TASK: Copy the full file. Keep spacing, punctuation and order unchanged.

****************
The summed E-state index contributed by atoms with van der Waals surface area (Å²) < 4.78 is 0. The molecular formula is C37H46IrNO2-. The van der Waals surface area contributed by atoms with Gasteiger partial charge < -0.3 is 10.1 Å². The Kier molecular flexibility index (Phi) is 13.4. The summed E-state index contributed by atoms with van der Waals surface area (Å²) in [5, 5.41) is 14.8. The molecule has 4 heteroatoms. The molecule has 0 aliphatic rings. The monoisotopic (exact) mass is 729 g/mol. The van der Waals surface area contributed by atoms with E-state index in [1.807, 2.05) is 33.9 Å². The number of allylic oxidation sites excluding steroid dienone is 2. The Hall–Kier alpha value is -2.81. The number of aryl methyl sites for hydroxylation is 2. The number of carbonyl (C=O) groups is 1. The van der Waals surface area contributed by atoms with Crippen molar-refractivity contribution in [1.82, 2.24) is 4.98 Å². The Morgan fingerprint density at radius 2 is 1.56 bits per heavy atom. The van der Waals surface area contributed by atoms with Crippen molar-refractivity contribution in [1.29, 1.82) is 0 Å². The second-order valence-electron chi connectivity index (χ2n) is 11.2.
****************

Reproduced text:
The summed E-state index contributed by atoms with van der Waals surface area (Å²) < 4.78 is 0. The molecular formula is C37H46IrNO2-. The van der Waals surface area contributed by atoms with Gasteiger partial charge < -0.3 is 10.1 Å². The Kier molecular flexibility index (Phi) is 13.4. The summed E-state index contributed by atoms with van der Waals surface area (Å²) in [5, 5.41) is 14.8. The molecule has 4 heteroatoms. The molecule has 0 aliphatic rings. The monoisotopic (exact) mass is 729 g/mol. The van der Waals surface area contributed by atoms with E-state index in [1.807, 2.05) is 33.9 Å². The number of allylic oxidation sites excluding steroid dienone is 2. The Hall–Kier alpha value is -2.81. The number of aryl methyl sites for hydroxylation is 2. The number of carbonyl (C=O) groups is 1. The van der Waals surface area contributed by atoms with Crippen molar-refractivity contribution in [1.82, 2.24) is 4.98 Å². The Morgan fingerprint density at radius 2 is 1.56 bits per heavy atom. The van der Waals surface area contributed by atoms with Crippen molar-refractivity contribution in [1.29, 1.82) is 0 Å². The second-order valence-electron chi connectivity index (χ2n) is 11.2.